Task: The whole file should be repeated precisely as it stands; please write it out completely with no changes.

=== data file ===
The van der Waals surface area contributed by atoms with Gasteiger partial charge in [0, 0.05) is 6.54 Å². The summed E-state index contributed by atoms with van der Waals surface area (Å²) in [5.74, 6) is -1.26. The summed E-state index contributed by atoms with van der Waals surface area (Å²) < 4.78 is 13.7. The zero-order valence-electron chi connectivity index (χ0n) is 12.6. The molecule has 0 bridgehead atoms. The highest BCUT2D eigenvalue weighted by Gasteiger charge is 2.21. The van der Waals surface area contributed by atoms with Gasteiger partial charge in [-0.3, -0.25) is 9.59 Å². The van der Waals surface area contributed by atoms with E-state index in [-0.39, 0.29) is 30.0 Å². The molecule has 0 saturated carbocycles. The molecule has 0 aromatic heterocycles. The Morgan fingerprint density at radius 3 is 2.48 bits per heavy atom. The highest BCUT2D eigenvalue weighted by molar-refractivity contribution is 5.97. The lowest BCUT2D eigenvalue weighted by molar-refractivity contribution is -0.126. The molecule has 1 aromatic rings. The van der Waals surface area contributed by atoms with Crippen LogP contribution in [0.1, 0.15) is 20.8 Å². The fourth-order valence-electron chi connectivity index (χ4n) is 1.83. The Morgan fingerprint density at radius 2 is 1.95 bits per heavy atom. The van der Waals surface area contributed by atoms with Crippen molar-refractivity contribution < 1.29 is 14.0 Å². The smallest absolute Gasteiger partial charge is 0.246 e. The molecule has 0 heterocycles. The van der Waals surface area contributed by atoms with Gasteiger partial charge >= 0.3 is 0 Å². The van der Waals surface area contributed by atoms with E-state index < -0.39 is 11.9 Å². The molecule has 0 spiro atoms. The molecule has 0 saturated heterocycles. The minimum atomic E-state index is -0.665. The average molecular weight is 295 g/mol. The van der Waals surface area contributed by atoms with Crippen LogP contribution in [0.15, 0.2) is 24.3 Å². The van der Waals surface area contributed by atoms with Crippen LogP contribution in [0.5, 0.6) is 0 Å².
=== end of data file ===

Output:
The van der Waals surface area contributed by atoms with Gasteiger partial charge in [0, 0.05) is 6.54 Å². The summed E-state index contributed by atoms with van der Waals surface area (Å²) in [5.74, 6) is -1.26. The summed E-state index contributed by atoms with van der Waals surface area (Å²) < 4.78 is 13.7. The zero-order valence-electron chi connectivity index (χ0n) is 12.6. The molecule has 0 bridgehead atoms. The highest BCUT2D eigenvalue weighted by Gasteiger charge is 2.21. The van der Waals surface area contributed by atoms with Gasteiger partial charge in [-0.3, -0.25) is 9.59 Å². The van der Waals surface area contributed by atoms with E-state index in [-0.39, 0.29) is 30.0 Å². The molecule has 0 saturated carbocycles. The molecule has 0 aromatic heterocycles. The Morgan fingerprint density at radius 3 is 2.48 bits per heavy atom. The highest BCUT2D eigenvalue weighted by molar-refractivity contribution is 5.97. The lowest BCUT2D eigenvalue weighted by molar-refractivity contribution is -0.126. The molecule has 1 aromatic rings. The van der Waals surface area contributed by atoms with Crippen LogP contribution in [0.1, 0.15) is 20.8 Å². The fourth-order valence-electron chi connectivity index (χ4n) is 1.83. The Morgan fingerprint density at radius 2 is 1.95 bits per heavy atom. The van der Waals surface area contributed by atoms with Crippen molar-refractivity contribution < 1.29 is 14.0 Å². The smallest absolute Gasteiger partial charge is 0.246 e. The molecule has 0 heterocycles. The van der Waals surface area contributed by atoms with Gasteiger partial charge >= 0.3 is 0 Å². The van der Waals surface area contributed by atoms with E-state index < -0.39 is 11.9 Å². The molecule has 0 spiro atoms. The molecule has 0 saturated heterocycles. The minimum atomic E-state index is -0.665. The average molecular weight is 295 g/mol. The van der Waals surface area contributed by atoms with Crippen LogP contribution in [0.15, 0.2) is 24.3 Å². The van der Waals surface area contributed by atoms with Crippen LogP contribution in [0.5, 0.6) is 0 Å².